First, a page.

Bill Collector

Can a bill collector demand payment of a bill if my wife and I collect Social Security only?

Can bill collector demand payment of bill if my wife and myself only collect social security. We are retired with small income? How do I back them down. Thank you!

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Bill's Answer
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Updated: Sep 18, 2014

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The fact that you and your wife are retired and collecting Social Security would not prevent a debt collector from contacting you and asking you to pay an outstanding debt. The fact that you are on a fixed income would only be an issue if the creditor forward the account to an attorney in your state to file a lawsuit against you to attempt to collect on the debt. Many retired people are what creditors call "judgment proof," meaning that they have no major assets and have no garnishable income, so even if a creditor obtains a judgment against them, the judgment is nearly impossible to enforce. I do not know enough about your personal financial situation to tell you whether or not you would fall into this "judgment proof" category; while a judgment creditor would likely not be able to garnish your wages, if you own a home or other property, the creditor may be able to place a lien on the property. If you are being contacted by debt collectors, I encourage you to contact an attorney in your area to discuss the potential impact of a judgment against you; an attorney should also be able to recommend the best course of action in regard to this debt based on your current financial situation.

If you find that you are "judgment proof," or if you simply do not have the money to repay the debts these collectors are calling you about, you may want to send a cease communication letter to the collection agencies that are calling you. Bills.com offers sample cease and desist letters.

Under federal law, if you notify a third party collector, such as a collection agency, in writing that you no longer wish to receive telephone calls from them, they are required to stop calling you. Sending this letter should stop the phone calls you have been receiving, but it will make the debt go away. For this reason, it is important that you consult with an attorney to find out the best way to resolve these debts. To find an attorney in your area, you should contact your county or state Bar Association's attorney referral service. If you explain your legal problem, they should be able to refer you to an attorney in your area with experience in the area on consumer rights law.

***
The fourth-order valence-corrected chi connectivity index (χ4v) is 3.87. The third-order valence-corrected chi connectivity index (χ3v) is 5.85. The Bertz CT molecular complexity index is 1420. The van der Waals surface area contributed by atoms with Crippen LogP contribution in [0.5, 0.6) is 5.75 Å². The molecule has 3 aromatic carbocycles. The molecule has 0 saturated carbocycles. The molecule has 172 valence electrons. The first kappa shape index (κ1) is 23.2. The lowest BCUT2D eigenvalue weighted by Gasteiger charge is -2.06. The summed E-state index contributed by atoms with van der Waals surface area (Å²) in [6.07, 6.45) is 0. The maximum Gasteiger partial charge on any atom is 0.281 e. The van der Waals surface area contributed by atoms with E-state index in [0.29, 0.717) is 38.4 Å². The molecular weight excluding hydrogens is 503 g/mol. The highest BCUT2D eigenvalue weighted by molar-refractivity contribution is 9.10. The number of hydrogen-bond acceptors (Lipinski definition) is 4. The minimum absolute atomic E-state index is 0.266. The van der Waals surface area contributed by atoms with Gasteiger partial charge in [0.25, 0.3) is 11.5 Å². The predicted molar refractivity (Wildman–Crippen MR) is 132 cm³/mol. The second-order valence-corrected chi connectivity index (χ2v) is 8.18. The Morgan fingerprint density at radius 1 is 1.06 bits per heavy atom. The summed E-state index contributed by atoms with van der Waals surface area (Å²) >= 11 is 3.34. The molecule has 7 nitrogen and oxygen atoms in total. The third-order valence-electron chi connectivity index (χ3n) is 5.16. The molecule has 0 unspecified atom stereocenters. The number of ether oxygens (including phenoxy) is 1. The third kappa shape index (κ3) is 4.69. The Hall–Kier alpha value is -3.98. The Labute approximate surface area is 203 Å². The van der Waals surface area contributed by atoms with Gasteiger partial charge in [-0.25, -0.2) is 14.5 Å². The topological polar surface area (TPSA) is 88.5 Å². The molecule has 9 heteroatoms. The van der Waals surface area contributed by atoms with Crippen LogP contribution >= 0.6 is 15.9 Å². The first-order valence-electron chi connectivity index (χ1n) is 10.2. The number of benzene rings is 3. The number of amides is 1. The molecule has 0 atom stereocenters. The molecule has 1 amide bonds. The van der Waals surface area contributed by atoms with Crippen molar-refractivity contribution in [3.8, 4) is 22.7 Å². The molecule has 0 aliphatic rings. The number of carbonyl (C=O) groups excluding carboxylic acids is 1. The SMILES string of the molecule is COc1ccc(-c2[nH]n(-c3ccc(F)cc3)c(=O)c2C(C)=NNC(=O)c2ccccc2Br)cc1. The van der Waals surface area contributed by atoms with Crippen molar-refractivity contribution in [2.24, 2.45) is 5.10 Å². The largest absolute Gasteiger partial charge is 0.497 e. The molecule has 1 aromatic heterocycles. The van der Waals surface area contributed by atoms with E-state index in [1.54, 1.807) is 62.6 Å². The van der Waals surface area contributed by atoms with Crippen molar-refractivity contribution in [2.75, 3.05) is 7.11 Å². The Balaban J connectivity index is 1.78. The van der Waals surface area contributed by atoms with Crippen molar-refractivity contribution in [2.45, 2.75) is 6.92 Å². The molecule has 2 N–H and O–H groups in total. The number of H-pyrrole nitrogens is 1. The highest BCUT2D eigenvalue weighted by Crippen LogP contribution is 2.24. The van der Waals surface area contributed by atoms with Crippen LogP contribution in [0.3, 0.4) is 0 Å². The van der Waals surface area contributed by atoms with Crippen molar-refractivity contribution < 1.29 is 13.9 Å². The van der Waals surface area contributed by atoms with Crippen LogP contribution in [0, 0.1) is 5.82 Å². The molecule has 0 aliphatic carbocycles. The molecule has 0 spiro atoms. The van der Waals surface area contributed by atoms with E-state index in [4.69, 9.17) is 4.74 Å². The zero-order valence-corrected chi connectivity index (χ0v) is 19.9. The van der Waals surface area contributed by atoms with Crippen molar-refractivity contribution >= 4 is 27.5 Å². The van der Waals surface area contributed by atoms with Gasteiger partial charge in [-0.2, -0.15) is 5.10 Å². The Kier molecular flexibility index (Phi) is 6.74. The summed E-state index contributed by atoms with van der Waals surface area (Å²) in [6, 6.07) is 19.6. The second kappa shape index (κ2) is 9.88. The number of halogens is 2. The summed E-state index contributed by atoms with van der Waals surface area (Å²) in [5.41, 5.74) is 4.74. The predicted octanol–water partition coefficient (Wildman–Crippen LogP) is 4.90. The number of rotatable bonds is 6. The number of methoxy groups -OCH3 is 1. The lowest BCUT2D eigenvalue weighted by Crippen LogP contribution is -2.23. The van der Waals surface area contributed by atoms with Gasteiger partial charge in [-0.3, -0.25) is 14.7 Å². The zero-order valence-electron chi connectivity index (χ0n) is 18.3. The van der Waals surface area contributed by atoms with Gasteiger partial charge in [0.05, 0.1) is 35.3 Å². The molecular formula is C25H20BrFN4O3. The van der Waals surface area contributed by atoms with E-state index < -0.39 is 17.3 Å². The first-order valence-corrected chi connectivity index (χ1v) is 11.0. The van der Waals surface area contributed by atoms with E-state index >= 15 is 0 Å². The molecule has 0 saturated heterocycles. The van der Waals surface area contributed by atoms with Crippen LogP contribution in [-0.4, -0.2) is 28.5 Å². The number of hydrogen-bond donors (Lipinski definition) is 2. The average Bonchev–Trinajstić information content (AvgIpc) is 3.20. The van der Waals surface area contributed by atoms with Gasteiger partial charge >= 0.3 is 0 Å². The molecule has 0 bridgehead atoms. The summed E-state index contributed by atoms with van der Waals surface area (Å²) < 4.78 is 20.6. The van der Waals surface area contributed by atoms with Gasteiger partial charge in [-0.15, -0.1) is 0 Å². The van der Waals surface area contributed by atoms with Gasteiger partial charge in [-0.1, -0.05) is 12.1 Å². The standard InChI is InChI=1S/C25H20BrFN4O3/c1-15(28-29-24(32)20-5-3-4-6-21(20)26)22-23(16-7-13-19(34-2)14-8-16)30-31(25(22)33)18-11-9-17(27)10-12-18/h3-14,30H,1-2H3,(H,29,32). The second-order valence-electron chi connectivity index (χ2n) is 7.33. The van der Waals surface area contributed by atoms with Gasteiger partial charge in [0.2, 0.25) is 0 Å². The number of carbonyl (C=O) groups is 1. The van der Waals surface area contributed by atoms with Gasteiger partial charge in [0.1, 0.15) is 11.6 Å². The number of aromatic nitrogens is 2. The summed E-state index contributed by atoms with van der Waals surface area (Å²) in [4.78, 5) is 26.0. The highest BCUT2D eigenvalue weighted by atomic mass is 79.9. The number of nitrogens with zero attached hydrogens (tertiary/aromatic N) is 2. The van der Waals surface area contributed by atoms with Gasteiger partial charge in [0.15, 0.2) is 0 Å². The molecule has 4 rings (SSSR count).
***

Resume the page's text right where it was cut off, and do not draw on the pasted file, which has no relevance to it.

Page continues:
I invite you to visit the Bills.com Debt Help page where we offer a wealth of information about the various debt relief options available to consumers struggling with debt.

I wish you the best of luck in resolving your debts, and hope that the information I have provided helps you Find. Learn. Save.

Best,

Bill

Bills.com

7 Comments

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  • BA
    Dec, 2009
    Bill
    I do not understand what "decision" the collection agent wants you to make. They asked if they could accelerate their payments, and you said no. Now they are giving you 24 hours to make a decision? Contact your bank or credit union now and explain the situation, and that the collection agent is violating the agreement you made for paying a debt. You want the bank or credit union to halt all ACH payments from your account. If the bank or credit union cannot comply with your request, close the account and take your business elsewhere.
    0 Votes

    • FS
      Jan, 2011
      Frenk
      Nice comment.I really like it.
      0 Votes

  • 35x35
    Dec, 2009
    catiria
    I am real late on my bill pass my limit to where I had the collection agency call so I made arragements to pay it off and clear the debt by having them take 500 a month and in febuary they would take 740 which would be the last payment which they set up and now they want to take out the month of January and Febuary out in January which comes out to 1240 I said I don't have that kind of money to dish out all at once and that this wasn't the payment arragement that was made, they said that the last payment was febuary now they want it all now and I have 24 hours to make my descison. what can I do? I do still get my billing statements where now I am not late anymore nor am I over my limit I am actually cought up with the bill. what can the collection agency do if I don't do what they want me to do.
    0 Votes

  • 35x35
    Feb, 2008
    Nithin
    Not sure about the number of times specifically, but the Fair Debt Collections Practices act (FDCPA) restricts debt collectors from making repeated telephone calls or telephone calls at unreasonable times. The act defines unreasonable times as contat before 8:00 AM or after 9:00 PM, unless you have given the debt collector permission to contact you during those hours. For more information please visit the FTC's information page.
    0 Votes

  • 35x35
    Feb, 2008
    JI
    How often,once you speak with a collector,can the collector call you in a 24 hr period?
    0 Votes

  • 35x35
    Feb, 2008
    bgstroh
    NOPE! THey cannot 'draft' your checking account unless they have an authorized levy, which can only happen on unsecured debt by first obtaining a judgement and then appyling that. If it is IRS debt or student loan debt then the collection process is easier, but you must first still be notified. Call the collector and depending on the amount you may want to hire an attorney to pursue them.
    0 Votes